Our Test Results

By Brett Glass  |  Posted 2003-02-04 Print this article Print

Faced with confusing and sometimes contradictory statements from Intuit and Macrovision, we decided to run our own tests to see what the software actually did. We started with a copy of TurboTax Premier Home & Business, bought for $67.77 at a Sams Club warehouse between Christmas and New Years Day, 2002. CD Itself Not Copy-Protected
Macrovisions Michael Glass recently told ExtremeTech that "Burning the protected CD doesnt work because the software sends certain commands which can only be interpreted by master CD burners at mass duplication factories." This statement appeared to us to be highly questionable, to say the least: How could software that we hadnt yet installed send "commands" to our machine? And why would commands to factory equipment be included on a finished disk? So, the first thing we did -- before installing TurboTax -- was test to see whether the CD could be copied.
Sure enough -- and as we expected -- Roxios disk copying software was able to make a perfect copy of the TurboTax CD without so much as a hiccup.

Update: We have received the following information from Michael Glass at Macrovision that clarifies this matter:
Glass says that TurboTax does NOT use SafeDisc, MacroVisions CD-ROM copy protection product. It only uses SafeCast, their licensing product. The comment regarding "the software sends certain commands..." refers to a SafeDisc software toolkit used by a software publisher to prepare a golden master CD for duplication, and its not related to software running on a users PC.
Elaborate Testbed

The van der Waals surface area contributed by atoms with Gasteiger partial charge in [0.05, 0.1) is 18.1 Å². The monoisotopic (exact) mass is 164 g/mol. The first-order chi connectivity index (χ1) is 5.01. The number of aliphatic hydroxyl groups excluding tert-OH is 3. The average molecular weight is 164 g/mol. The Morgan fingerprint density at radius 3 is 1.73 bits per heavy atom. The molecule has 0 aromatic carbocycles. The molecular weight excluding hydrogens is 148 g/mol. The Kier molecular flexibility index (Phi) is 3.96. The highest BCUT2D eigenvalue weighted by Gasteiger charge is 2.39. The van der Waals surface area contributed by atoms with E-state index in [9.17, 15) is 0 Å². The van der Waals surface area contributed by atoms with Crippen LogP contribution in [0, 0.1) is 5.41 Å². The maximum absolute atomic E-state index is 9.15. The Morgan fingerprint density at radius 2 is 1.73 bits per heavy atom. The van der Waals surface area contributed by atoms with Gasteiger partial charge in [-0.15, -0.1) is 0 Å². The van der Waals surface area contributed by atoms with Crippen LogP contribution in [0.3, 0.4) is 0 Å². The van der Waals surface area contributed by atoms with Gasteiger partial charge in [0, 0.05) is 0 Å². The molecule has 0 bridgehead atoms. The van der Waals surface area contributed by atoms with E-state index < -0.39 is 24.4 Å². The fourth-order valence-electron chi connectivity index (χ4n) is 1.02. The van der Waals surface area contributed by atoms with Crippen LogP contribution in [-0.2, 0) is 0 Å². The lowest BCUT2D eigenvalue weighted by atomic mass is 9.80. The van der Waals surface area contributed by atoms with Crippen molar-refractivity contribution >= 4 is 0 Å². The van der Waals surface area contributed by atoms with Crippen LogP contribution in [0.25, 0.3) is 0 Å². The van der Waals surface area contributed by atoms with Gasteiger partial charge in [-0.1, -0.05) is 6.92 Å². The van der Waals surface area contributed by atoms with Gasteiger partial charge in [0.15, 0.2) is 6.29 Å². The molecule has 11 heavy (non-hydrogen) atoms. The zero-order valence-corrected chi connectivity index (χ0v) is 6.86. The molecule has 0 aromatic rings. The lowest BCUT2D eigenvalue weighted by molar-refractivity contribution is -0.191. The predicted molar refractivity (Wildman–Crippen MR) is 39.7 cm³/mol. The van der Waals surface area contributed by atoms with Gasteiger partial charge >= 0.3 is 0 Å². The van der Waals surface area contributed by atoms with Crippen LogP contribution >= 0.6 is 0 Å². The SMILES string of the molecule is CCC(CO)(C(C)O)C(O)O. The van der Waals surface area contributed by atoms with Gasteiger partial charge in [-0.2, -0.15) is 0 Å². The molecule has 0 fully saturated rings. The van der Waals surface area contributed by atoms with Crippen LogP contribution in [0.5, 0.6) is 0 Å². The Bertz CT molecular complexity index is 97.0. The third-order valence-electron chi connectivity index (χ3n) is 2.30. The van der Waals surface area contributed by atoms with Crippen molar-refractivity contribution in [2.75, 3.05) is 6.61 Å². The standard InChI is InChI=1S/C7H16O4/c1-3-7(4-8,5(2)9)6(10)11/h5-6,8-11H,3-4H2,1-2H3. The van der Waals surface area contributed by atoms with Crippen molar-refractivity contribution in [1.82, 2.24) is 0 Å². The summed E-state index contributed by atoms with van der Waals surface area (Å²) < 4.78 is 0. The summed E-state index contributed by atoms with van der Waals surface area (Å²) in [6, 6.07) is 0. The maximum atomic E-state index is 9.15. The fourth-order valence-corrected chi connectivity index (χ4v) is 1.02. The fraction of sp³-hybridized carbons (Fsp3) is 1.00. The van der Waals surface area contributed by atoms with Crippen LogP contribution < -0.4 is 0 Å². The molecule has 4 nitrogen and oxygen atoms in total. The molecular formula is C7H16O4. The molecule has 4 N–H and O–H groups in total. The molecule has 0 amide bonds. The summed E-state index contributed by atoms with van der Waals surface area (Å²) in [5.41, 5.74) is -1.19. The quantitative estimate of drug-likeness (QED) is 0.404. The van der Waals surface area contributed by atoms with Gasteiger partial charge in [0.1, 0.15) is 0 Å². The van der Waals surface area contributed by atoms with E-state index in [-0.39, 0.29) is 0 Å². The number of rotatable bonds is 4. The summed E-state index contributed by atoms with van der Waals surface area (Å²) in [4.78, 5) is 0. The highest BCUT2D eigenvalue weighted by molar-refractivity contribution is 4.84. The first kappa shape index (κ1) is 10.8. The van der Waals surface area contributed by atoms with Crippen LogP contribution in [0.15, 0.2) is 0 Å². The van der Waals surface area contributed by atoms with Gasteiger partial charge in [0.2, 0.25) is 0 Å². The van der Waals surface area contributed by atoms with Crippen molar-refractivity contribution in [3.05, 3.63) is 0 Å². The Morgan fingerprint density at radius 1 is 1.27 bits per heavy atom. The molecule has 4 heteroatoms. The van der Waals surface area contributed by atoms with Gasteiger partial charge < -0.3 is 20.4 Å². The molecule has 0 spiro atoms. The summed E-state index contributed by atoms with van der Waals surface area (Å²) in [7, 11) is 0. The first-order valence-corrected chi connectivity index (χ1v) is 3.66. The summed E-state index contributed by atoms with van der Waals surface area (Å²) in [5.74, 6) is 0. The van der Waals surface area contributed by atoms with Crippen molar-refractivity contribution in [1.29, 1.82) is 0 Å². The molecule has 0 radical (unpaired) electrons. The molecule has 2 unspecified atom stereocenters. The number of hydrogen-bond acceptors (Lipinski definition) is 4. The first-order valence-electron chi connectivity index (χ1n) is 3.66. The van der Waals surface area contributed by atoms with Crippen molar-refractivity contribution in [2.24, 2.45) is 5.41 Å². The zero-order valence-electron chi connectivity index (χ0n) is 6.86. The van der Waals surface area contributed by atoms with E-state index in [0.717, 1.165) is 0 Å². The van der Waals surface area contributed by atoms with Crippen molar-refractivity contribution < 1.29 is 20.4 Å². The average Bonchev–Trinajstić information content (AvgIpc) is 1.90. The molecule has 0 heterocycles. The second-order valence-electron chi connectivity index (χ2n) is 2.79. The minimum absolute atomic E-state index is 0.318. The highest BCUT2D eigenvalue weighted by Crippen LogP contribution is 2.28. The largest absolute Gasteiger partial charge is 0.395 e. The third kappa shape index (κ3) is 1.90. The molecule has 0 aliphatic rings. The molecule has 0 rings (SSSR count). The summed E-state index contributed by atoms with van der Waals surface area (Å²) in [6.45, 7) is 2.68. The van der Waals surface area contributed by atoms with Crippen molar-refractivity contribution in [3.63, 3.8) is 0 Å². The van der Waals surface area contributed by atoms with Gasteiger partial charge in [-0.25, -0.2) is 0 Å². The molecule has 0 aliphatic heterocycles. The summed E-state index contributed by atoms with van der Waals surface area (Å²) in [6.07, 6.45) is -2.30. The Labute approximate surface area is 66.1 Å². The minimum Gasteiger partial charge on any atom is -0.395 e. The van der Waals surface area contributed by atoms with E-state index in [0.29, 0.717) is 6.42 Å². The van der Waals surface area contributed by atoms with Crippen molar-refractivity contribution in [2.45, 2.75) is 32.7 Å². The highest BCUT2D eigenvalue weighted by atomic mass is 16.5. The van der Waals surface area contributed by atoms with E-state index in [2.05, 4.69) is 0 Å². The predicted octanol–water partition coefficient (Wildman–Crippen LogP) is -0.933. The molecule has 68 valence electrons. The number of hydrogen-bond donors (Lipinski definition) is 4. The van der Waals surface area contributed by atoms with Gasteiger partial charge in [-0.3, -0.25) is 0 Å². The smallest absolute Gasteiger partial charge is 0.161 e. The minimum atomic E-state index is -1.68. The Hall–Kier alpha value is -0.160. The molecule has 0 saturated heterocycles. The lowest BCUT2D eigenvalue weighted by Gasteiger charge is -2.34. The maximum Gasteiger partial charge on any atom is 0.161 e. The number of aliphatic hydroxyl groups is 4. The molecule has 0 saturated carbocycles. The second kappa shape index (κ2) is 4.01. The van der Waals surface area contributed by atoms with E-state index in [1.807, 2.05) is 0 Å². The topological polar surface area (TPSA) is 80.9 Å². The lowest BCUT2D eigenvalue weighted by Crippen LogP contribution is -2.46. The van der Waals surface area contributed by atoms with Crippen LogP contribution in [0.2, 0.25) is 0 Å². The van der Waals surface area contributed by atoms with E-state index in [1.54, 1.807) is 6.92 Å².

We next set up an elaborate test bed, consisting of two heavily instrumented Windows XP computers. We loaded the machines with PartitionMagic 7.0 (to monitor the disk partition table), Neil Rubenkings InCtrl5 (which monitors changes made to your system during installation), Norton SystemWorks (to allow low-level inspection of the hard disk), and Roxio CD duplicating software (to test whether the DRM would keep us from copying CDs). A packet sniffer monitored all network traffic to and from the machine under test (the sniffer system and systems-under-test were plugged into a network hub device, not a switch, so we could monitor traffic). We commanded InCtrl5 to take an initial inventory of the systems registry entries and file system, then began the installation. We started with the systems network cable unplugged, so that we could watch what happened if the user was not connected to the Internet during installation. The installation program asked us to agree to a license containing roughly 4 pages of complex fine print that few users are likely to read. We did read it, of course, and discovered among the terms a statement that if the product had not been "activated," we could prepare a return but not use the systems "form mode" to inspect the tax forms that were being created. This concerned us, because even if you prepare a tax return that will ultimately have to be printed or filed from an activated copy of TurboTax, you should still be able to see how the forms are filled out. Note: Intuit claims to have addressed this issue with a mid-January update that now lets you use "form mode" even if the product has not been activated. But as youll soon see in Part 2 of this review, our testing revealed that the license was in error: forms mode may in fact be used when the product is installed on a second machine. After we reported this to Intuit, the company updated the license agreement and FAQ which are posted on its Web site. However, Intuit cant change the license you see when you install the product, since the text thats displayed is read from the CD-ROM. The program also displayed a dialog box indicating that the program contained DRM. This dialog box is the first warning that most users will get that the program is copy-protected. We entered the product key and watched the product install itself. Unfortunately, Intuit apparently could not resist placing advertising both inside the installation program and elsewhere. We had to dismiss an offer to purchase Quicken, and remove a bunch of annoying advertising icons that were strewn across our pristine desktop. Activation